The short version: While ‘Hard Times Are Relative’ feels largely uninspired, there a few downright excellent songs.
The long version: It’s not surprising to hear Jason Boland and the Stragglers go back to their roots on their newest album.
Squelch was an excellent effort, but its ultimate message flew over too many heads to hold up as one of the band’s best works objectively. Now, three years later, the band who has been kicking around the Red Dirt scene for nearly two decades has released one of their most straightforward albums to date.
On one hand, Hard Times Are Relative is a fine listen with a few excellent standouts, but it also feels a tad safe by the band’s standards. It’s a fast-paced album, but almost a little too fast. The writing is mostly scattershot with a few exceptions, and the production, while warm and crisp, also feels a bit seedy and low-key. What this means is that while this album houses some incredible songs that will go down as the band’s best, it also feels a tad uninspired as a whole.
This is rarely a bad thing though. The duet with Sunny Sweeney, “I Don’t Deserve You” isn’t clichéd necessarily, but the overall theme is rather uninteresting. It’s bolstered by an upbeat mix of steel guitar and electric guitars along with punchy drums. They could have afforded to have given Sweeney a more prominent role with a verse of her own, but it’s a rather fun, catchy opener all the same.
This is largely what you can say about a good chunk of this album – it’s fun to listen in the moment, but it’s not really something you’ll remember later on down the road. “Right Where I Began” has an interesting fiddle melody, but it also feels a tad gimmicky in its execution, especially when the song glosses over a one-night stand as if it’s nothing. “Searching For You” earns points for its slight doo-wop feel, but its also kind of pointless and contradicted by lyricism that reads more as somber than fun on paper.
Hard Times Are Relative can also feel a little aimless at times. It’s one thing to protest the modern country music scene and a decaying city in general on “Do You Remember When,” but when it’s immediately followed up by a tribute to Dee Dee Ramone on “Dee Dee Od’d,” it’s hard to tell what exactly the band is going for.
Of course, speaking of scattershot messages, “Tattoo Of A Bruise” starts off as a highlight by discussing generational gaps and how the myth of how everything was better “back in the day” is often stained by rose-colored glasses. That’s of course before Boland throws his hands up in the air and essentially says, “oh well,” effectively saying we can’t do anything about it anyway. It’s a solid song that unfortunately meanders.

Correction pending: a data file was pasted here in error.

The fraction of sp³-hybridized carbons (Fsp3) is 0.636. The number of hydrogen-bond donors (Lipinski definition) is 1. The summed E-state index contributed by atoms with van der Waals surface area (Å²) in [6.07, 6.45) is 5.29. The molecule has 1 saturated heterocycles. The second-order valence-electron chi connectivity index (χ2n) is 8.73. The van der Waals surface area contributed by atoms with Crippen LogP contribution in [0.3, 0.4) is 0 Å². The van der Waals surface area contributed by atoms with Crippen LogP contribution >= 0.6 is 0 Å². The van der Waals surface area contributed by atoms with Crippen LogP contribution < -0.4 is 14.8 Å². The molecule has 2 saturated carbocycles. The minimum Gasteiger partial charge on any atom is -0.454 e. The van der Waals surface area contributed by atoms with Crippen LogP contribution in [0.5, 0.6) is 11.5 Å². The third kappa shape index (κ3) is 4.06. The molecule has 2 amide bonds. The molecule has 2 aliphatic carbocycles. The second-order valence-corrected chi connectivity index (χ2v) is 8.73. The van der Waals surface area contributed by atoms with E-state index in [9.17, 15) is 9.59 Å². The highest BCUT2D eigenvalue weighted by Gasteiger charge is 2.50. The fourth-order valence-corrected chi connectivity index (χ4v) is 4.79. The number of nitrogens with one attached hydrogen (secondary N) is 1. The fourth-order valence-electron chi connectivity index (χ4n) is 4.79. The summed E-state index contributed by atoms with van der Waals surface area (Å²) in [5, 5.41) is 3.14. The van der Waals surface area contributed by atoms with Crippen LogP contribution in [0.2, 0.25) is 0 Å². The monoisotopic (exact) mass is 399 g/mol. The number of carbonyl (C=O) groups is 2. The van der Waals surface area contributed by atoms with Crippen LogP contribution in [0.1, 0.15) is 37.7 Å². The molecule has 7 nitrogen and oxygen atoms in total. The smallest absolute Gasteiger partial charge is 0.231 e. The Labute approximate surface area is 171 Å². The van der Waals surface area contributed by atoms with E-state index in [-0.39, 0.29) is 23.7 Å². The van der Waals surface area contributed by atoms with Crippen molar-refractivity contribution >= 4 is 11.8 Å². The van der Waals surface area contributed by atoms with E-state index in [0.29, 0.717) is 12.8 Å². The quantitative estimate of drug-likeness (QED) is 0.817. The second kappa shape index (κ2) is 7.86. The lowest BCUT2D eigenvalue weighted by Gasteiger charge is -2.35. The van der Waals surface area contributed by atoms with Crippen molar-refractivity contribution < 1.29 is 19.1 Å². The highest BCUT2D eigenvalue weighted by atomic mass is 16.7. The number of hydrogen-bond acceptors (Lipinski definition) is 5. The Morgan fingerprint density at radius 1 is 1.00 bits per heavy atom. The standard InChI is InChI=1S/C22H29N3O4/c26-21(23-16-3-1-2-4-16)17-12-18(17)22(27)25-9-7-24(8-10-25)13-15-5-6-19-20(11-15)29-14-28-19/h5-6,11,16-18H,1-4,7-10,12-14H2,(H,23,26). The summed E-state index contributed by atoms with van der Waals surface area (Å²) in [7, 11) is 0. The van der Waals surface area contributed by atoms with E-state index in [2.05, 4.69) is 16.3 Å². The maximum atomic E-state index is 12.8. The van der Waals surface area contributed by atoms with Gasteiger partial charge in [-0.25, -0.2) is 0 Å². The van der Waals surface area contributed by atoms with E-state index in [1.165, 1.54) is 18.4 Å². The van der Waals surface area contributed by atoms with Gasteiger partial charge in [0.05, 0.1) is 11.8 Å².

On a more unfortunate note, “Going, Going, Gone” is rather shallow at best. It’s essentially a plot to tell off a lover for reasons largely not given or hidden behind very vague reasoning. It’s a repetitive bore of a track that is the album’s only pure misstep.
As noted before though, when Hard Times Are Relative is great, it’s great. The title track is wrapped in rural Americana storytelling, telling the story of two siblings trying to make it through (presumably) the Depression era without their parents. It’s a coming-of-age story that starts with a brother taking care of his little sister before the balance sways to a proper order by its end, proving how both of them need each other equally. It’s a mind-blowingly good six-minute odyssey and easily one of the band’s best works.
“Predestined” and “Grandfather’s Theme” cover the historical aspect of this album in a much better sense than either “Do You Remember When” or “Tattoo Of A Bruise” do. The former track is bolstered by warm acoustics and a steady beat, giving it a calming atmosphere overall. Its message is also quite good, with the song stating to not let fear guide our actions or the way we live our lives. The comparison between a rabbit and a wolverine in the one line is brilliant.
“Grandfather’s Theme” though is the one moment that truly doesn’t play anything safe. It’s a warped, psychedelic country-meets-rock hybrid with no element overshadowing another one. It’s hazy, smokey, and mysterious, with Boland once again addressing the generational gap and how each generation comes with its own set of problems and ways to address said problems. The second and third verses seem to come from different perspectives, yet between this and the instrumental mix, it somehow never feels jarring and is able to make a cohesive point overall. We can’t dictate what’s best for future generations because they have different knowledge than us along with different problems.
On a technical level, Hard Times Are Relative is fairly good. The songs themselves are just mostly uninteresting or scattershot in their execution. Still, between the title track, “Predestined,” and “Grandfather’s Theme,” Boland and his band have crafted a few of their best works.
- Favorite tracks: “Hard Times Are Relative,” “Grandfather’s Theme,” “Predestined”
- Least favorite track: “Going, Going, Gone”